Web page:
The dysfunctional nature of work is there too.
I think anyone whose encountered classism, racism or sexism in the workplace has a moment when they acknowledge it but then think “What’s step two?” Often there is none. I don’t think most people realise HR departments are generally there to protect the company. If you’re experiencing prejudice, however subtly, first you have to prove it, which is difficult and uncomfortable. Then what happens? You’re not going to get promoted for “being difficult”. It’s like mental health issues – all the press is “talk about it”. You see stickers in pubs in Ireland, “Men, talk to your friends about your troubles”. It’s obviously an admirable idea but what if someone does talk to their friend and their friend says, “Mate, I think you should see a therapist.” And the reply will be “I can’t afford one.” We need viable step twos not just repeating step one over and over.

The title Promising Young Women is double-edged, given how that unrealised potential is ground down or compromised.
You get this in the book world. There is so much press about debut novelists especially women like me – white women who are blonde, live in the city and understand media. “Hot new thing on the rise” – that’s the language around female art when it is burgeoning. Friends who are novelists tell me, “Hold on to that debut novelist feeling for as long as you can” because once your second, third, sixth novels come, if you’re lucky enough to have them, people won’t be quite as interested. Even within this industry, they’re asking “who’s the next fresh face?” Female art is talked about like it’s initially all promise and then it’s old news. There’s no space left for general thriving, for realising promise.

With female success stories, people love adding asterisks. Even Beyoncé, who is incredibly successful, someone will pop up and say “Well, do you realise they are 10 writers on such and such song?” The asterisk is always implicit, and people are encouraged to add their own. Women even do it by doubting themselves and being unable to take compliments.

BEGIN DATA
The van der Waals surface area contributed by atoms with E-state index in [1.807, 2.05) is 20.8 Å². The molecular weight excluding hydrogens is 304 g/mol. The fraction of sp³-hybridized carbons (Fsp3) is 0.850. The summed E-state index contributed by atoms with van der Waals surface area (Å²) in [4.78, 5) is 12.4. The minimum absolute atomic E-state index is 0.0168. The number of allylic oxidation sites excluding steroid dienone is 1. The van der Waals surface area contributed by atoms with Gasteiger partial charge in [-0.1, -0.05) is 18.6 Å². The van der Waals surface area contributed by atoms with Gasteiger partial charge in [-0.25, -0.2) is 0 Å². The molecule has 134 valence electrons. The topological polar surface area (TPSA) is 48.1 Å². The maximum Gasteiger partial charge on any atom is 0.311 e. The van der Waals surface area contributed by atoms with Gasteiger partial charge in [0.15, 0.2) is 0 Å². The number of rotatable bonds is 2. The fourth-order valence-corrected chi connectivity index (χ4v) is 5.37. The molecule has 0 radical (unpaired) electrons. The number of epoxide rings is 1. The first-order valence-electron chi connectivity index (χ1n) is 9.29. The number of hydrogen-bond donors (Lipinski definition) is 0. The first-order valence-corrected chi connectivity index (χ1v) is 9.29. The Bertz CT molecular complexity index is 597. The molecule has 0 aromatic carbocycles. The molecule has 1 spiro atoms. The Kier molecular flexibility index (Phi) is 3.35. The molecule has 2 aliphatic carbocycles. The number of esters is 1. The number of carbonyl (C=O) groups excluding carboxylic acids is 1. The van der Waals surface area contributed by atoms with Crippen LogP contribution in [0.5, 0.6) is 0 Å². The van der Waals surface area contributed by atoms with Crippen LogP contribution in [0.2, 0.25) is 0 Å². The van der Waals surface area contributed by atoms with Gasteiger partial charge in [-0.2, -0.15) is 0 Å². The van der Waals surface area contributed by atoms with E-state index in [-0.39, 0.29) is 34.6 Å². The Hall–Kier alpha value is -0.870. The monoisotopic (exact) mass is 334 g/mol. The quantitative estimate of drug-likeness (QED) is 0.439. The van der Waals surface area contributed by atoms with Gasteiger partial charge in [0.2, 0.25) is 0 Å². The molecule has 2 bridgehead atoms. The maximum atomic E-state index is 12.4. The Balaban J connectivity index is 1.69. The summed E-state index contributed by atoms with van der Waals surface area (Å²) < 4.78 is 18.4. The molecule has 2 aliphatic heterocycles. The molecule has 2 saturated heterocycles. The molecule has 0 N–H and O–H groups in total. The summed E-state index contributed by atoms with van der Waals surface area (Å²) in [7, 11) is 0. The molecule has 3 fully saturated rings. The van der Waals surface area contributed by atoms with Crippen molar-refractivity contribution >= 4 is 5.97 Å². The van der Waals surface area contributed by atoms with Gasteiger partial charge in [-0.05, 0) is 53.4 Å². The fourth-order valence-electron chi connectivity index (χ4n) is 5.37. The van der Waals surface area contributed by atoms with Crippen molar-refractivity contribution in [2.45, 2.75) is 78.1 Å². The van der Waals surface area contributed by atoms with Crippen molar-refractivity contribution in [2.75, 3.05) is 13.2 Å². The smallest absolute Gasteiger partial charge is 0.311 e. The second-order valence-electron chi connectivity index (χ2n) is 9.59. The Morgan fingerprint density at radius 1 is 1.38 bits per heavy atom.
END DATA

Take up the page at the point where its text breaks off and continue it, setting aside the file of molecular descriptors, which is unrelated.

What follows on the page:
Things begin to descend for Jane and the book takes on a surreal quality that oddly deepens the realism.
As I was writing, I was also rereading Jane Eyre and I realised it’s more or less the same arc. Jane Eyre is a workplace romance; add a HR department and it could be now. And there are weird supernatural elements that never get into the film adaptations, like when Rochester dresses up as a gypsy and when she can hear him calling across hundreds of miles. You write about the impossible because it’s the only way to adequately describe how it actually feels. You make all that stuff external. Toni Morrison does that exceptionally well with topics that push against what it’s actually possible to envision in the modern world. The psychic weight of the things she’s dealing with is so heavy she had to create a new language and a new series of references. This is how it looks, she implies, because this is how it feels.

Throughout everything, there’s still the promise of a better life, often by letting loved ones back in.
I hadn’t intended that but it became very important. Jane and I’s family situations are very different. I grew up in a very loving stable family while Jane’s is more dysfunctional. What I felt we had in common was a similar worship of our mothers. Jane is ashamed of what she’s doing and she can’t confront her mother who is the one person in the world who knows who she is and loves her for that. And that is the beginning of the end of her grip on reality. My mother found those scenes, though very different from my own, very emotional because when I first moved to London I was unhappy and isolated, and there was a time when I stopped answering the phone to her because there was only so many ways I could lie about being happy. Everyone has their own personal moment like that. And you get through it and you know it’ll never be like that again.

  • Promising Young Women by Caroline O’Donoghue is published by Virago. Darran Anderson is author of “Imaginary Cities and Tidewrack” (forthcoming).